Space Raiders in Spaaaace: Simplicity at its Finest

DISCLAIMER: Space Raiders in Space was provided for free from Destructive Creations for the purpose of review.

With a name as wacky as Space Raiders in Space, one has to imagine that the game itself is either a parody of Starship Troopers or is just generally a low effort, low-quality title. So it pleases me to say that this game is surprisingly neither of those. This game exceeded my low expectations to be a solid, fun little tower defense game. Space Raiders in Space doesn’t do anything innovative or revolutionary for the tower defense genre but it succeeds in being a solid effort.

The first thing to notice about the game is the presentation. It takes a very comic book styled cell-shaded approach. And it looks excellent! It gives the game a good amount of charm and allows it to stick out from the pack. The way the menus are constructed, the interface as a whole and the cutscenes all look like something out of a comic book and it is wonderful. Whenever the player clicks anywhere with the mouse a comic book style Pow! shows up or something similar. The art style is arguably the game’s strongest asset. It is quite aesthetically pleasing. 

The models and animation are sadly not as well done. While they still retain the nice cell shading they look considerably lower budget. And the animation is quite rigid and stiff. Every character and enemy looks unnatural when moving and attack animations are basic. The game features a number of different modes to it: a story mode; endless mode; and a sort of free play mode. The main mode of play is the story mode.

Taking place far in the future our heroes land on a planet for exploration and are greeted by bugs. One day these bugs turn on our heroes. Thus the bugpacolypse begins and it’s up to our characters to stop and kill these bugs! The story stays relatively simplistic and its characters are rather basic. The writing has the occasional funny moment in it but it is nothing mind-blowing or new to the scene either. It serves its purpose but is not even close to memorable in the slightest.

The core gameplay is a wave-based tower defense affair. Where there are five main aspects to it: attack, defend, cower, search and build. In every map, the player is dropped down with up to five characters and has to defend the area. Your characters will usually hole up in the centre of the map and be swarmed by bugs in waves. Afterwards, you have around another minute or so to recover and build your defences up before the next wave. Rinse and repeat throughout the entire game. Each character has a melee weapon and gun and new ones can be found by searching. You can send the character to go attack the bugs head-on or to stay back and defend. They can also cower in fear and hide as far away as possible.

During the rounds, the characters kill everything in sight and you have to survive. Most of the enemies are rather basic and just run at you but there are bosses to mix things up a bit. After all the enemies are killed the wave ends. You can then search the areas for materials and new weapons or build defences to fight enemies. You can build basic structures like a wall, turret and decoy. There are some more advanced units like spiked walls, traps, and even tesla coils. Staying alive in this game revolves around having a good defence setup. The game gives you so many materials that you never even come close to running out of them. This means you can spam as many defences as you want. They have health as well but can be easily repaired.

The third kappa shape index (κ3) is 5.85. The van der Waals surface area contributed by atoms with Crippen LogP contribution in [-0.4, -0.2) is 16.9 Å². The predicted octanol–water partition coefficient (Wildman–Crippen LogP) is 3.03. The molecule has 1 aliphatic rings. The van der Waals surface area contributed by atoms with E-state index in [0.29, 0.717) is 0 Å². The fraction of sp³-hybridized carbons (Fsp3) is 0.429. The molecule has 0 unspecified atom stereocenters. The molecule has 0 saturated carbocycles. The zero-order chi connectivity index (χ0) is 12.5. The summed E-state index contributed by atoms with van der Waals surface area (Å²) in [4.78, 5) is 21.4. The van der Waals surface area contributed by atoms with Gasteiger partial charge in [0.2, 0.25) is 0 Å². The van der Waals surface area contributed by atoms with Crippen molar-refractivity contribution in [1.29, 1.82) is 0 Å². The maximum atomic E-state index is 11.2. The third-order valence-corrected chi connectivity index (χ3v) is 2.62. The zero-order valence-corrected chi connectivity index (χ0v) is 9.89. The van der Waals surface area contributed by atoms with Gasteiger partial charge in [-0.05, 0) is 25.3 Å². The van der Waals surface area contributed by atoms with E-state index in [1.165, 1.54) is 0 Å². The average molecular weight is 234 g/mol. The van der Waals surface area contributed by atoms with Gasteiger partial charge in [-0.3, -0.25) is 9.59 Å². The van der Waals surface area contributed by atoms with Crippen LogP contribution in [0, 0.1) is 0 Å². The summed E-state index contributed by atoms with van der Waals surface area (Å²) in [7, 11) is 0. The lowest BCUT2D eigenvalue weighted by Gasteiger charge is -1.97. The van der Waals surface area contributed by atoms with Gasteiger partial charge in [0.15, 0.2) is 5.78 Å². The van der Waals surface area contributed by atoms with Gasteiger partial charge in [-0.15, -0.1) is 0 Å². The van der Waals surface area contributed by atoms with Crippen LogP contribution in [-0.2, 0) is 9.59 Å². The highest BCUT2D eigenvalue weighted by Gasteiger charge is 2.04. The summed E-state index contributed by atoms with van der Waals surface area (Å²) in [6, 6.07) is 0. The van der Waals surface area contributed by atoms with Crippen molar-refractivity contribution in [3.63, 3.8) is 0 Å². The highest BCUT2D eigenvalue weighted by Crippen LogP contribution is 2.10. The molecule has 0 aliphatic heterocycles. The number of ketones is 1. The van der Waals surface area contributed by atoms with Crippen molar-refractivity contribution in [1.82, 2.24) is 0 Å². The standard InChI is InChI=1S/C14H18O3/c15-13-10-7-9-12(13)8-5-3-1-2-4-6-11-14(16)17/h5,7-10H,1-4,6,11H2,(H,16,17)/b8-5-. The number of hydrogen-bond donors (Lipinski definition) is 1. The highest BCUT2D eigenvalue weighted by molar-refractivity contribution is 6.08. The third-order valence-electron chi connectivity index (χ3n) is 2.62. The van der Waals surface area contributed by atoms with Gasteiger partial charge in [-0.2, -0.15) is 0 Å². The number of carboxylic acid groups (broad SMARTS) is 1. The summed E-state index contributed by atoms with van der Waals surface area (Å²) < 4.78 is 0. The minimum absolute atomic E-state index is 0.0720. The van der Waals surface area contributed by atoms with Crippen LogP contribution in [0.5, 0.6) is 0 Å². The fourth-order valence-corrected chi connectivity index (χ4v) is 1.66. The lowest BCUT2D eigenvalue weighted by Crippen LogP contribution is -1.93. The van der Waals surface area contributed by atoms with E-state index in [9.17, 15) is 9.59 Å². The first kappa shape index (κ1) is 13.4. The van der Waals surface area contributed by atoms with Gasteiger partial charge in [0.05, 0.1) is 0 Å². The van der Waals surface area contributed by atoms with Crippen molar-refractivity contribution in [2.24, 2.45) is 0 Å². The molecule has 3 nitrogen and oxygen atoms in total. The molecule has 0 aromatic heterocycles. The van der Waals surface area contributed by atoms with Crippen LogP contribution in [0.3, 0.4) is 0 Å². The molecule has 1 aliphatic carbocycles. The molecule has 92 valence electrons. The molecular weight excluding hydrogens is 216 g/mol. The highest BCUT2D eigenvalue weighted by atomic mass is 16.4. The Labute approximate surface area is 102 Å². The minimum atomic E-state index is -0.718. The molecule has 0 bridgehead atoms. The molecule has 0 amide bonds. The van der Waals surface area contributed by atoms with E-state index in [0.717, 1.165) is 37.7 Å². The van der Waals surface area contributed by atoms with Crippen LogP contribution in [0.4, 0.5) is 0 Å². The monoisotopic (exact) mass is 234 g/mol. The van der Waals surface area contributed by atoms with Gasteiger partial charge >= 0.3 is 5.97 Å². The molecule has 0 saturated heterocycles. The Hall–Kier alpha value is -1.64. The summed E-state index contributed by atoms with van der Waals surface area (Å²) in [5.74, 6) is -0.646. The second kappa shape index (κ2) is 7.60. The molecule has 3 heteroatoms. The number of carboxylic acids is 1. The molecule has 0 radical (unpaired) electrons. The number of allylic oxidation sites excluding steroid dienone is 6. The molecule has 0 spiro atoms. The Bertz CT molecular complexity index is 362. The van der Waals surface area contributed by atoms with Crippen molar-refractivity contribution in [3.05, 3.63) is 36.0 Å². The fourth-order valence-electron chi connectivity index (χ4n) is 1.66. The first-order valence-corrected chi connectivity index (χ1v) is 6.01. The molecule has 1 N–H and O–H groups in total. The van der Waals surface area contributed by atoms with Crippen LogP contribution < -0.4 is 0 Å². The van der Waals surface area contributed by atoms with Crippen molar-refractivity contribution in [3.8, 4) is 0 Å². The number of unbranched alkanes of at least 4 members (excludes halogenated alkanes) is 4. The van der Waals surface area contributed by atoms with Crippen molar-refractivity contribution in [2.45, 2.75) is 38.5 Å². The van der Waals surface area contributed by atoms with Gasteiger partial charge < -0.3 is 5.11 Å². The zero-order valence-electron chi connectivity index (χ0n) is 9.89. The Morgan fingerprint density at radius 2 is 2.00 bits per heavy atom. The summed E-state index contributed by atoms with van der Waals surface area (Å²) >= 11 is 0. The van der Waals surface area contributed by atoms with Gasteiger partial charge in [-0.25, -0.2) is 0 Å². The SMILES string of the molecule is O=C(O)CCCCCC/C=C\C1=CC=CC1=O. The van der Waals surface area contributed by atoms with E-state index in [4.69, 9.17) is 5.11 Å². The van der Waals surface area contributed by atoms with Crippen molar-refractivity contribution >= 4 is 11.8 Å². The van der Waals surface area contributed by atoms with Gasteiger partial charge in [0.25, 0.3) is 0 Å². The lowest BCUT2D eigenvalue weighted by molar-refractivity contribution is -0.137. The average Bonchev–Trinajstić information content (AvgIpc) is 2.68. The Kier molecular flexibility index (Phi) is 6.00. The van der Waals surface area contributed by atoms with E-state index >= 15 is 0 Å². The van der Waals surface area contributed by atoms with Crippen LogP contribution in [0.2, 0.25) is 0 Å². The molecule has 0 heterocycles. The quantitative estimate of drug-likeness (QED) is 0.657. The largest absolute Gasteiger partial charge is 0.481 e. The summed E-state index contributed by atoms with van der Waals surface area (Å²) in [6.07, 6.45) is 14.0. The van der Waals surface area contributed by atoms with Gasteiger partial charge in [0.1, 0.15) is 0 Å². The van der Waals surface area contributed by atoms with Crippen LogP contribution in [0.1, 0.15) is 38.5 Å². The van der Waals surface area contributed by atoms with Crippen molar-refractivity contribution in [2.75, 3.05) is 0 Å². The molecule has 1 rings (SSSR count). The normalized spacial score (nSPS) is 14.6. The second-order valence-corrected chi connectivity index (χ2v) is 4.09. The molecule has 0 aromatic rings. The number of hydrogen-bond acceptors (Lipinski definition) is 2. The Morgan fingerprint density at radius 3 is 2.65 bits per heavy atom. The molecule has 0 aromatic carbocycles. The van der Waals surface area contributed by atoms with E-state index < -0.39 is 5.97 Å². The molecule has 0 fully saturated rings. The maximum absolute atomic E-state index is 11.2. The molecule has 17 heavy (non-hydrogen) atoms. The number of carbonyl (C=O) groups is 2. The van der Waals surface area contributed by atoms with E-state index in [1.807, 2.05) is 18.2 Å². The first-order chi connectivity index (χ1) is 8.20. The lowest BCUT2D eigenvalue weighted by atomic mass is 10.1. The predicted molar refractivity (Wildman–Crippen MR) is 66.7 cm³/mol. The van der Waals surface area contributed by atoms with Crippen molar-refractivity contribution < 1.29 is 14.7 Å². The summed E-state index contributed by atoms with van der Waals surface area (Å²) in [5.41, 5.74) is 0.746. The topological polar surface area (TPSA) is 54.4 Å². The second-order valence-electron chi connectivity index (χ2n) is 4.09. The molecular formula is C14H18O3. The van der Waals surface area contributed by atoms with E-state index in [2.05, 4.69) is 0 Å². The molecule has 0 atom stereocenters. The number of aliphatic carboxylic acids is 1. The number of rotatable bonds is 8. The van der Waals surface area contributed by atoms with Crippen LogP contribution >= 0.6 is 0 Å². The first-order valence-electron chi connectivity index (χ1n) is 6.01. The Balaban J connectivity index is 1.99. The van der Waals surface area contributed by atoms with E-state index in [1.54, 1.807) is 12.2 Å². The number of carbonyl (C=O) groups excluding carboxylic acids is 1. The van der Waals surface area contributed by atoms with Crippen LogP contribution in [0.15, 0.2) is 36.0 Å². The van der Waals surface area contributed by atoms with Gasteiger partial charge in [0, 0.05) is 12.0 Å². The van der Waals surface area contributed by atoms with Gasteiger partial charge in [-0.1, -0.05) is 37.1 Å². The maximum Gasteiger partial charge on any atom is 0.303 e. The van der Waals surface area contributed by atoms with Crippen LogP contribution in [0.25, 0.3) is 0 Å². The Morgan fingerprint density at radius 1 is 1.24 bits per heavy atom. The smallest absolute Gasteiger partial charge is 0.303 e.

The game never became a challenge as I would set up indestructible defences not even the bosses could penetrate. The formula works, and can be fun and is relatively simplistic, however, it can honestly be a bit too formulaic.  Despite there being a fair number of maps, all of them play out virtually the same. Due to this, the game feels like it is in autopilot a majority of the time. I never faced any kind of challenge that made me question if my tactics were solid. It just taught me to put turrets everywhere to drain the enemies down before they got to me. Luckily endless mode is a bit more challenging as the difficulty ramps up quite a considerable margin here.

For the most part, the gameplay is good. The game took around 4 hours to finish. The voice acting was also quite annoying. Many of the characters came off as somewhat cringy and acted like they were trying too hard. When they interrupt gameplay to talk amongst each other it was more of a nuisance. It broke up the pacing, however, these can thankfully be skipped.

There were a number of bugs present in the game and I am not just talking about the enemies. Usually, these bugs were clipping issues and bad pathfinding for the enemies. While the game’s simplicity is a strong suit it can also be one of its downfalls. But the game ends just before it can become stale. Adding gimmicks or stage hazards could have really made the levels much more interesting.

In conclusion, Space Raiders in Space is a lot better than it would appear at first glance. Regardless of the flaws, the game is still fun and has some easy to pick up and play gameplay. It is certainly on the casual side and will not have you pulling your hair out trying to figure out the next amazing strategy. The game is on the cheaper side as well (£7.19) so that is a major plus. A fun little mostly mindless romp where you kill some bugs. While not my favourite bug killing game (that will always be EDF) it still was a surprisingly good time.

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